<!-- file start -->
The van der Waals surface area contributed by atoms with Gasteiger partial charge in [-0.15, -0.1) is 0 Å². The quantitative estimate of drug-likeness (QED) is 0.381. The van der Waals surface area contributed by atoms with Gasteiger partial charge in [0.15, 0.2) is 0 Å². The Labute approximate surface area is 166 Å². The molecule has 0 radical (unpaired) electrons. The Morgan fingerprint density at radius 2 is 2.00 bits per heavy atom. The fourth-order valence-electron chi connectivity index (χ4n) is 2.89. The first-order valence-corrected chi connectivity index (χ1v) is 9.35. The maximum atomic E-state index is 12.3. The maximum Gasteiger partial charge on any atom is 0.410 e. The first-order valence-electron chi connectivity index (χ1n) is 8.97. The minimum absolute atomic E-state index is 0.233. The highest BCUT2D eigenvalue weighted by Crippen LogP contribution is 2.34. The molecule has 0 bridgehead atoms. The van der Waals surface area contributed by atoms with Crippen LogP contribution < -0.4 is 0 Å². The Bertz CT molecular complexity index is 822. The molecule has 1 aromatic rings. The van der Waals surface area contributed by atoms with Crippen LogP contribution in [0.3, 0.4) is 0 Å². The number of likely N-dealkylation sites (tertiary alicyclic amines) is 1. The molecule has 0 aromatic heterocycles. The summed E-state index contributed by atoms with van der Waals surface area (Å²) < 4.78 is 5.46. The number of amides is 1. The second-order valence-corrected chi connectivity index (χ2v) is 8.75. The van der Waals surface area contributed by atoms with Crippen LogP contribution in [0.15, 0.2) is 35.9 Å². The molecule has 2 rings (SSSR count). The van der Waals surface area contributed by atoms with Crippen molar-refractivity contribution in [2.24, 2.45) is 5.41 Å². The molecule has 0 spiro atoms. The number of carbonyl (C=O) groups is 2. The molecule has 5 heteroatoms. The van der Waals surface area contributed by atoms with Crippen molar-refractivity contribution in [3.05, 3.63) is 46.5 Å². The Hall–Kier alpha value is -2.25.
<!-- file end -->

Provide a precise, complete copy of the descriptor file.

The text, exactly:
The van der Waals surface area contributed by atoms with Gasteiger partial charge in [-0.15, -0.1) is 0 Å². The quantitative estimate of drug-likeness (QED) is 0.381. The van der Waals surface area contributed by atoms with Gasteiger partial charge in [0.15, 0.2) is 0 Å². The Labute approximate surface area is 166 Å². The molecule has 0 radical (unpaired) electrons. The Morgan fingerprint density at radius 2 is 2.00 bits per heavy atom. The fourth-order valence-electron chi connectivity index (χ4n) is 2.89. The first-order valence-corrected chi connectivity index (χ1v) is 9.35. The maximum atomic E-state index is 12.3. The maximum Gasteiger partial charge on any atom is 0.410 e. The first-order valence-electron chi connectivity index (χ1n) is 8.97. The minimum absolute atomic E-state index is 0.233. The highest BCUT2D eigenvalue weighted by Crippen LogP contribution is 2.34. The molecule has 0 bridgehead atoms. The van der Waals surface area contributed by atoms with Crippen LogP contribution < -0.4 is 0 Å². The Bertz CT molecular complexity index is 822. The molecule has 1 aromatic rings. The van der Waals surface area contributed by atoms with Crippen LogP contribution in [0.3, 0.4) is 0 Å². The number of likely N-dealkylation sites (tertiary alicyclic amines) is 1. The molecule has 0 aromatic heterocycles. The summed E-state index contributed by atoms with van der Waals surface area (Å²) < 4.78 is 5.46. The number of amides is 1. The second-order valence-corrected chi connectivity index (χ2v) is 8.75. The van der Waals surface area contributed by atoms with Crippen LogP contribution in [0.15, 0.2) is 35.9 Å². The molecule has 2 rings (SSSR count). The van der Waals surface area contributed by atoms with Crippen molar-refractivity contribution in [2.24, 2.45) is 5.41 Å². The molecule has 0 spiro atoms. The number of carbonyl (C=O) groups is 2. The molecule has 5 heteroatoms. The van der Waals surface area contributed by atoms with Crippen molar-refractivity contribution in [3.05, 3.63) is 46.5 Å². The Hall–Kier alpha value is -2.25.